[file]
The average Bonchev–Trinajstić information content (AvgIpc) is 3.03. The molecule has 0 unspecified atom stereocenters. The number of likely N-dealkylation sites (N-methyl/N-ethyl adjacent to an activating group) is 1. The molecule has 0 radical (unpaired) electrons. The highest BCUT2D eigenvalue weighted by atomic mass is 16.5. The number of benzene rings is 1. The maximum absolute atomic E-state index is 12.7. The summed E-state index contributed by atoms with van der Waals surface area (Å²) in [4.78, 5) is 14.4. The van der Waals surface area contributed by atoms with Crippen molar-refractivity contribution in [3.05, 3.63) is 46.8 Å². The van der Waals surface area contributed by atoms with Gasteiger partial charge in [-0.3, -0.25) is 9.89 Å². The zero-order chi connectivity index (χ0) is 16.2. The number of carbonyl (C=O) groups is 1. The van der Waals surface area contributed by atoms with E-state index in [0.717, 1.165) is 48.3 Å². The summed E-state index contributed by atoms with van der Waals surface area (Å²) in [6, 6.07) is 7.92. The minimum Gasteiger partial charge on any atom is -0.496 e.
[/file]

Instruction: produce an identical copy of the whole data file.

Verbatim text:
The average Bonchev–Trinajstić information content (AvgIpc) is 3.03. The molecule has 0 unspecified atom stereocenters. The number of likely N-dealkylation sites (N-methyl/N-ethyl adjacent to an activating group) is 1. The molecule has 0 radical (unpaired) electrons. The highest BCUT2D eigenvalue weighted by atomic mass is 16.5. The number of benzene rings is 1. The maximum absolute atomic E-state index is 12.7. The summed E-state index contributed by atoms with van der Waals surface area (Å²) in [4.78, 5) is 14.4. The van der Waals surface area contributed by atoms with Crippen molar-refractivity contribution in [3.05, 3.63) is 46.8 Å². The van der Waals surface area contributed by atoms with Gasteiger partial charge in [-0.3, -0.25) is 9.89 Å². The zero-order chi connectivity index (χ0) is 16.2. The number of carbonyl (C=O) groups is 1. The van der Waals surface area contributed by atoms with E-state index in [0.717, 1.165) is 48.3 Å². The summed E-state index contributed by atoms with van der Waals surface area (Å²) in [6, 6.07) is 7.92. The minimum Gasteiger partial charge on any atom is -0.496 e.